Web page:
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Israel’s dangerous game of partisanship
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Israel’s dangerous game of partisanship

Gilbert N. Kahn is a professor of Political Science at Kean University.

It has become increasingly obvious over the past few months and in fact for years that Prime Minister Netanyahu has a special interest in election politics in the United States. He has clearly been more sympathetic and interested in the success of Republicans and the Republican Party than the Democrats. Whether it is a function of his personal dislike of President Obama, or his perception that Republicans are more supportive of his own more aggressive anti-Iran position, or his desire to maintain the financial and political favor of his friend, Las Vegas entrepreneur and Republican benefactor Sheldon Adelson, Bibi Netanyhau has marked himself as generally not a friend of Democrats. 

This attitude raises two serious questions, one immediate and one long term. The answers to both of them could well place the U.S.-Israeli relationship in considerable jeopardy in the weeks and years ahead. They also raise serious questions as to the current and future political leadership in Israel. Will the perceived arrogance of the current Israeli government be an even greater stimulus to the isolation of Israel than will be its position on Palestinian negotiations?

As far as the current U.S. elections are concerned, Netanyahu clearly has concluded that the Republican leadership is more sympathetic to Israel’s security concerns than the Democrats. He senses that the Obama administration and congressional Democrats are too interested in reaching an accommodation with both Fatah on the West Bank and even Hamas in Gaza, and that Israel’s safety and security could be more quickly jeopardized by their policies. 

What Netanyahu does not want to recognize is that much of the Republican interest in Israel is based not exclusively on Israel’s security considerations. In fact, their interest is based at least as much on accommodating Netanyahu’s Jewish supporters in America, whom Republicans hope to attract to their own party’s agenda — not only on international issues but on domestic ones as well. Such success could yield them an increasingly larger portion of the campaign giving of American Jews, which historically has gone largely to Democrats. 

Netanyahu believes Republican control of the Senate and their continued control of the House will enable Israel to gain more congressional support for Israel’s hard-line position on Iranian sanctions. He senses that the Obama administration is trying to avoid ratcheting up sanctions should Iran not meet the agreed-upon conditions on Nov. 24. He may well be correct, but Netanyahu’s willingness to encourage Republican hardliners suggests his inability or lack of desire to repair his relationship with what he perceives of as a recalcitrant White House, as well as his desire to flex his personal muscle in the forthcoming American elections.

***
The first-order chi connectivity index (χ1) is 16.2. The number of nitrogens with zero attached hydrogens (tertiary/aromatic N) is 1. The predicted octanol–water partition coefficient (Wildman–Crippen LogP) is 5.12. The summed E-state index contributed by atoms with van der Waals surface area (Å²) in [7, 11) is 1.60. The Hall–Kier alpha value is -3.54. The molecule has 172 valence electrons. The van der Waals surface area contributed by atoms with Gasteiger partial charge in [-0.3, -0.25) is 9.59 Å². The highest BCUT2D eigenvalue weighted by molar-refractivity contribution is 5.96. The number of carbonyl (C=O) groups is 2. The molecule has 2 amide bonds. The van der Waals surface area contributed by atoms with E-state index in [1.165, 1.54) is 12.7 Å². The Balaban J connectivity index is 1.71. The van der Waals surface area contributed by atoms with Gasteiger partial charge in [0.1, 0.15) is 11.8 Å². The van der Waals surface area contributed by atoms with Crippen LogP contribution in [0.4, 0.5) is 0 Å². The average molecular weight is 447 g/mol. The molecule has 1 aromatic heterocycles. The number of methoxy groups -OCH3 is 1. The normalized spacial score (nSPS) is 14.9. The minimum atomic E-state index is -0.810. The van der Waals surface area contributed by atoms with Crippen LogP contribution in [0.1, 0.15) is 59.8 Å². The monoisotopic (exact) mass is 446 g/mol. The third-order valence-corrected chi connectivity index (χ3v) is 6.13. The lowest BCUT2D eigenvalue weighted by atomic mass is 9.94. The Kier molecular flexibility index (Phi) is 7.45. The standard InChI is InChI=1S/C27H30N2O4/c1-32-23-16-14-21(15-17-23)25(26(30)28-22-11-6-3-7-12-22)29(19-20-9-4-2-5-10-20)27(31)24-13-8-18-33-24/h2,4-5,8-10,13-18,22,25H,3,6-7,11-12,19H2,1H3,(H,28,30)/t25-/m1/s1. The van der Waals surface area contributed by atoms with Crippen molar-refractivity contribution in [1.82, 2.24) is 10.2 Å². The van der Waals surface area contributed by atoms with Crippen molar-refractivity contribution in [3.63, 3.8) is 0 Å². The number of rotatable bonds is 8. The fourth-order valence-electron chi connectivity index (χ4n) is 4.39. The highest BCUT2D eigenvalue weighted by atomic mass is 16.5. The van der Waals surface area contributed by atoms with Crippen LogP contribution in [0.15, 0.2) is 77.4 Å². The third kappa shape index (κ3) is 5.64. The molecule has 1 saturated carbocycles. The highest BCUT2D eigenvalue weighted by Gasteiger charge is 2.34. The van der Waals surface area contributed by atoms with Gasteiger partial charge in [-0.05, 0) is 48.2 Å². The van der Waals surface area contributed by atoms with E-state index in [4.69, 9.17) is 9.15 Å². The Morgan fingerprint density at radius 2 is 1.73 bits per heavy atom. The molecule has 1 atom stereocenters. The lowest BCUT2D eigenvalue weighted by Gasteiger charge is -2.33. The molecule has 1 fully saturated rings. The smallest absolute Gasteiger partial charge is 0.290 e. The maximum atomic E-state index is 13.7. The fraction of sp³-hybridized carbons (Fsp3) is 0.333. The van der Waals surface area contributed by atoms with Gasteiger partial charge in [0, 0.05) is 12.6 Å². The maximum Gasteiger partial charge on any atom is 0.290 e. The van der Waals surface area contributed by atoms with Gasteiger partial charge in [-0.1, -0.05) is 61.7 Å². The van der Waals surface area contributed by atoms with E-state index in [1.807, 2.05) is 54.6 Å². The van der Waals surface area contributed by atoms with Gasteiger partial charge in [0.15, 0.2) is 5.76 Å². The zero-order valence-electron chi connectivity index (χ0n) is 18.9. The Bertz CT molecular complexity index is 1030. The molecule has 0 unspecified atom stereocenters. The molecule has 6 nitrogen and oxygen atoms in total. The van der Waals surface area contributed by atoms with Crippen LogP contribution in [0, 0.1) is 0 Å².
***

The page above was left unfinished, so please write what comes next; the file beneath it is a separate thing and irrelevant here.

Why this behavior might have longer-term consequences for Israel is more subtle but perhaps of potentially greater consequence. The Tea Party wing of the Republican Party has clearly demonstrated a tendency toward isolationism. This is not to suggest that the Democrats at the moment are flaming interventionists, but that the Tea Party ascendency in the Republican Party ought to give Israeli leadership far greater pause than they have evidenced to date. 

It is very cavalier for Israel to suggest that it will be able to create its own defense industry to rival what it has succeeded in obtaining from American foreign assistance programs. Even if that were to be true, it is probably years away from coming to fruition. Consequently, any possible cut or redirection in foreign aid from the United States, for example, which is certainly part of any isolationist platform, would work against Israel’s best interests. In addition, isolationist forces in the United States have a long history of anti-Semitism. There is reason for American Jews to be concerned should this historical nativist streak within the Tea Partyers once again emerge. 

Finally and perhaps most importantly, the Netanyahu government needs to give much more attention to the reality that, irrespective of what happens in the mid-term elections next week, President Obama has another two years in office. His administration will be managing the executive branch, regardless of the political disposition of the next Congress. It might behoove the Netanyahu government to consider the extent to which it might be able to repair a damaged relationship with the Obama administration. Better to fix that before there is a truly existential crisis to be addressed.

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